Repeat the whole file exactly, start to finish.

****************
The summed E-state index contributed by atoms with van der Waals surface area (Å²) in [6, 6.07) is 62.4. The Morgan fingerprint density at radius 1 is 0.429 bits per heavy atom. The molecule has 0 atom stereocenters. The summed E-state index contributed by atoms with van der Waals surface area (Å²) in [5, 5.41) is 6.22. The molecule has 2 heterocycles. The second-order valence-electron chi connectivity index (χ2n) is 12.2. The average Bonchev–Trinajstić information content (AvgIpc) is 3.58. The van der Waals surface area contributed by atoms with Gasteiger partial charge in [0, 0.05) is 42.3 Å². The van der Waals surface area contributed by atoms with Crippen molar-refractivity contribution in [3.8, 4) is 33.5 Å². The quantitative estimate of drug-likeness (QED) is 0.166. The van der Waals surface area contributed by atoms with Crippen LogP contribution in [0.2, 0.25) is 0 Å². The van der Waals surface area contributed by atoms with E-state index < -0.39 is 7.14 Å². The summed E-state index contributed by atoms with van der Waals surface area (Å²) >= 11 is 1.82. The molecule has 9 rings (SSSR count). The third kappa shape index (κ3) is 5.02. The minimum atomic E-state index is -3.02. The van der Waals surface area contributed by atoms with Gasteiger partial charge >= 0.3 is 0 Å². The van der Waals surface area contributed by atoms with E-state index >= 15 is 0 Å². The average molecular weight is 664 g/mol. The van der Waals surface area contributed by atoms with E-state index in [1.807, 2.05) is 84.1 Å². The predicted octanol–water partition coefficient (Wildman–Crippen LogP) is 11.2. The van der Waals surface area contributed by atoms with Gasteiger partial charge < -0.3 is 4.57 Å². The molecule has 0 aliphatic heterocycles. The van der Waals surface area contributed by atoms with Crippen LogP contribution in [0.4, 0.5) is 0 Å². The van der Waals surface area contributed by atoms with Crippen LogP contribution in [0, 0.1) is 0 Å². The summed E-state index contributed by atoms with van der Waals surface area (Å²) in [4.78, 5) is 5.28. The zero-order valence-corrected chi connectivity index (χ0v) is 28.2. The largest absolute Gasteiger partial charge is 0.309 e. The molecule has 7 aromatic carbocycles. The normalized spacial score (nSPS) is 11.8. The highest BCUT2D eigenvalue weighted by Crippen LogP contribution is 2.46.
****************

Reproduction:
The summed E-state index contributed by atoms with van der Waals surface area (Å²) in [6, 6.07) is 62.4. The Morgan fingerprint density at radius 1 is 0.429 bits per heavy atom. The molecule has 0 atom stereocenters. The summed E-state index contributed by atoms with van der Waals surface area (Å²) in [5, 5.41) is 6.22. The molecule has 2 heterocycles. The second-order valence-electron chi connectivity index (χ2n) is 12.2. The average Bonchev–Trinajstić information content (AvgIpc) is 3.58. The van der Waals surface area contributed by atoms with Gasteiger partial charge in [0, 0.05) is 42.3 Å². The van der Waals surface area contributed by atoms with Crippen molar-refractivity contribution in [3.8, 4) is 33.5 Å². The quantitative estimate of drug-likeness (QED) is 0.166. The van der Waals surface area contributed by atoms with Crippen LogP contribution in [0.2, 0.25) is 0 Å². The van der Waals surface area contributed by atoms with E-state index < -0.39 is 7.14 Å². The summed E-state index contributed by atoms with van der Waals surface area (Å²) >= 11 is 1.82. The molecule has 9 rings (SSSR count). The third kappa shape index (κ3) is 5.02. The minimum atomic E-state index is -3.02. The van der Waals surface area contributed by atoms with Gasteiger partial charge >= 0.3 is 0 Å². The van der Waals surface area contributed by atoms with E-state index >= 15 is 0 Å². The average molecular weight is 664 g/mol. The van der Waals surface area contributed by atoms with E-state index in [1.807, 2.05) is 84.1 Å². The predicted octanol–water partition coefficient (Wildman–Crippen LogP) is 11.2. The van der Waals surface area contributed by atoms with Gasteiger partial charge < -0.3 is 4.57 Å². The molecule has 0 aliphatic heterocycles. The van der Waals surface area contributed by atoms with Crippen LogP contribution in [0.4, 0.5) is 0 Å². The van der Waals surface area contributed by atoms with Crippen LogP contribution in [0, 0.1) is 0 Å². The summed E-state index contributed by atoms with van der Waals surface area (Å²) in [4.78, 5) is 5.28. The zero-order valence-corrected chi connectivity index (χ0v) is 28.2. The largest absolute Gasteiger partial charge is 0.309 e. The molecule has 7 aromatic carbocycles. The normalized spacial score (nSPS) is 11.8. The highest BCUT2D eigenvalue weighted by Crippen LogP contribution is 2.46.